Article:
As well as objecting to Tayrona’s application at Revlin, the agents representing Bennett have also criticised previous developments approved by the County Council in the town describing the office and warehouse units beside the NCT centre on the Killybegs Road ‘as contrary to proper and sustainable planning policy,’
Bennett’s comments could also be frowned upon by some of the County Councillors who had supported the sale of Council owned land at Drumlonagher to the Mullingar and Dublin based company at what some would see as a knock-down price in 2004, and furthermore had supported the hugely controversial rezoning of land in the town in Bennett’s favour against the recommendation of the Council’s Planning Department.
Comments made in the objection letter about the inappropriate location of Tayrona’s site outside the town boundary ‘created by the by-pass’ will also infuriate and strike fear amongst all those who own land in similar locations in the town. The question is just how far Bennett is prepared to go in objecting to other developments in their efforts to gain some return from their not insignificant investments in the area or whether they will confine their objections to proposals involving, or as in this case linked with, their bitter rivals Keeney Construction Limited.
The Donegal Times contacted local councillor Jonathan Kennedy, town Mayor, Ernan McGettigan and Christopher Bennett for comment.

Mr McGettigan, speaking from his sick bed, said, as a resident, he had signed a petition for Revlin to go ahead some years ago. When questioned as to why he hadn’t been on the radio to discuss this latest objection, he replied “people are tired listening to me”. Despite a message left on his voice mail, Cllr Kennedy didn’t return our call, nor did Mr Bennett our email!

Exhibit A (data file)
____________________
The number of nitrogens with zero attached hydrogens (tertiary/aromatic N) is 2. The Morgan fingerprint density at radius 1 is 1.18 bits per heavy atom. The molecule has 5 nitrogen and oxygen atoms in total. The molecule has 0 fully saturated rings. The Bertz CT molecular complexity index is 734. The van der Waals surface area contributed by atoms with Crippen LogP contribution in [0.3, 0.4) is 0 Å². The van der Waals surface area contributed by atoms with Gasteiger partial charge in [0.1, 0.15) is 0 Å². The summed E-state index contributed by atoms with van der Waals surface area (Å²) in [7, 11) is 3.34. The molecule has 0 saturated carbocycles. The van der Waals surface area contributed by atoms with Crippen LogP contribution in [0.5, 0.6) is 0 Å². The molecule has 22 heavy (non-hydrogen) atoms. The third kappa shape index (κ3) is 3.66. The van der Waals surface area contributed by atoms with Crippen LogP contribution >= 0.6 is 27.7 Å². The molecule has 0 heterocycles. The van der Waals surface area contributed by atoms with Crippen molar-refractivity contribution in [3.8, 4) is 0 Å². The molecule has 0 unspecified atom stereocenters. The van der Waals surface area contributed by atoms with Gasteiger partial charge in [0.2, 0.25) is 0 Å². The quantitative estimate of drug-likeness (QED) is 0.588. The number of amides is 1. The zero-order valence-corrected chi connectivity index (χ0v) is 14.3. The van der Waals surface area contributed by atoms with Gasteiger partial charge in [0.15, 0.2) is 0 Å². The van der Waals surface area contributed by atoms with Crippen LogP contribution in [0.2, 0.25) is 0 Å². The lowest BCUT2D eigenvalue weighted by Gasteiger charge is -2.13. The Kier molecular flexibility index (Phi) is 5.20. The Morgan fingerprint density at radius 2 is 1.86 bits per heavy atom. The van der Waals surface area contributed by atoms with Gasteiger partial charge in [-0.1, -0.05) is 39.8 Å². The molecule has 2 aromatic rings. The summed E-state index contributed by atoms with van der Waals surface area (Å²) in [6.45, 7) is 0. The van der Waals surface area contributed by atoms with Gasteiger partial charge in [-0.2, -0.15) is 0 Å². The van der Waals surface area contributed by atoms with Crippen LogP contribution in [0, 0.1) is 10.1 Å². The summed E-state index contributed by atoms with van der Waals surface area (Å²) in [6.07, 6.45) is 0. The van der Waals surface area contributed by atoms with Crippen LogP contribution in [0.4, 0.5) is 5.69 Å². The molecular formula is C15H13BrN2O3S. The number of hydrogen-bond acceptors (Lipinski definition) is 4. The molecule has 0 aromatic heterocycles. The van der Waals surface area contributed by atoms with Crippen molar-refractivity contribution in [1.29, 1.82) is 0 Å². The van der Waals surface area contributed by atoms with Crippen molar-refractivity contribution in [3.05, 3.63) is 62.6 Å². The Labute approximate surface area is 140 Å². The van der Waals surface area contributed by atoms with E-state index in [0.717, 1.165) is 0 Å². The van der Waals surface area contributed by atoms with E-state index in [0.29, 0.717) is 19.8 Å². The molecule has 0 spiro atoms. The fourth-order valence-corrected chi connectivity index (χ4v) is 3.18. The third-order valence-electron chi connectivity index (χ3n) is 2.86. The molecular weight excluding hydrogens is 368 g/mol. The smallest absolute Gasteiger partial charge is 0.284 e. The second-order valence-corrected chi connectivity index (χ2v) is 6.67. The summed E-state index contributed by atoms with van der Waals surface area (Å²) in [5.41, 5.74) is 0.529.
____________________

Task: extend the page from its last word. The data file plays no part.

The Times also contacted the office of Junior Minister Pat the Cope Gallagher for his reaction. He also failed to respond!
The Bennett objection is one of four objection letters that have been lodged with the Council against the proposed development. Others have been lodged by C Graham, Doonan, Donegal Town; Patrick Conway, Carrickmore, County Tyrone; and JA Barry, Aughnacliffe, County Longford. These raised concerns about the distance of the site from the town centre, the impact on views and nature conservation; and the increase in traffic which will result from the proposed development.
The County Council could make a decision on Tayrona’s application on or before 25th September 2007 but, with Bennetts now claiming that they will be submitting a rival application on their site at the Mullans, it will be interesting to see how quickly they will determine the application on the Revlin site.


The Donegal Times, The Diamond, Donegal Town, Ireland

Tel: +353-74-9722860 Fax: +353-74-9722937

e-mail: mail@donegaltimes.com